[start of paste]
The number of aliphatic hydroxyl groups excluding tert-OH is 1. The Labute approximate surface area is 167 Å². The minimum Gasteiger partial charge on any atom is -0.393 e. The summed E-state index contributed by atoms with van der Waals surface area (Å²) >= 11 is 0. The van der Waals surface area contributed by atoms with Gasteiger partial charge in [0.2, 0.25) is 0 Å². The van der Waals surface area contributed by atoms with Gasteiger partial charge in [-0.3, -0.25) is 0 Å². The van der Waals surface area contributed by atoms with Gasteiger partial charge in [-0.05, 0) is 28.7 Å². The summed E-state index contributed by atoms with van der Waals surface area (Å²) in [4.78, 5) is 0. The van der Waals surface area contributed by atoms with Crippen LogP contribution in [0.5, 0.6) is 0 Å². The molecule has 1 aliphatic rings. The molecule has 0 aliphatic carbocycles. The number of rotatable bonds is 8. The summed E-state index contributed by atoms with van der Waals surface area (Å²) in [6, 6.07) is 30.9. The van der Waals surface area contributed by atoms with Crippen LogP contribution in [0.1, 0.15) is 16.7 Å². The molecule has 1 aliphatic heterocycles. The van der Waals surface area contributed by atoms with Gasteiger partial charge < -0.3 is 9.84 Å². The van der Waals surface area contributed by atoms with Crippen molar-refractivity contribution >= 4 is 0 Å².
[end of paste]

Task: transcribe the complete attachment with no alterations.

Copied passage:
The number of aliphatic hydroxyl groups excluding tert-OH is 1. The Labute approximate surface area is 167 Å². The minimum Gasteiger partial charge on any atom is -0.393 e. The summed E-state index contributed by atoms with van der Waals surface area (Å²) >= 11 is 0. The van der Waals surface area contributed by atoms with Gasteiger partial charge in [0.2, 0.25) is 0 Å². The van der Waals surface area contributed by atoms with Gasteiger partial charge in [-0.3, -0.25) is 0 Å². The van der Waals surface area contributed by atoms with Gasteiger partial charge in [-0.05, 0) is 28.7 Å². The summed E-state index contributed by atoms with van der Waals surface area (Å²) in [4.78, 5) is 0. The van der Waals surface area contributed by atoms with Crippen LogP contribution in [0.5, 0.6) is 0 Å². The molecule has 1 aliphatic rings. The molecule has 0 aliphatic carbocycles. The number of rotatable bonds is 8. The summed E-state index contributed by atoms with van der Waals surface area (Å²) in [6, 6.07) is 30.9. The van der Waals surface area contributed by atoms with Crippen LogP contribution in [0.1, 0.15) is 16.7 Å². The molecule has 1 aliphatic heterocycles. The van der Waals surface area contributed by atoms with Gasteiger partial charge < -0.3 is 9.84 Å². The van der Waals surface area contributed by atoms with Crippen molar-refractivity contribution >= 4 is 0 Å².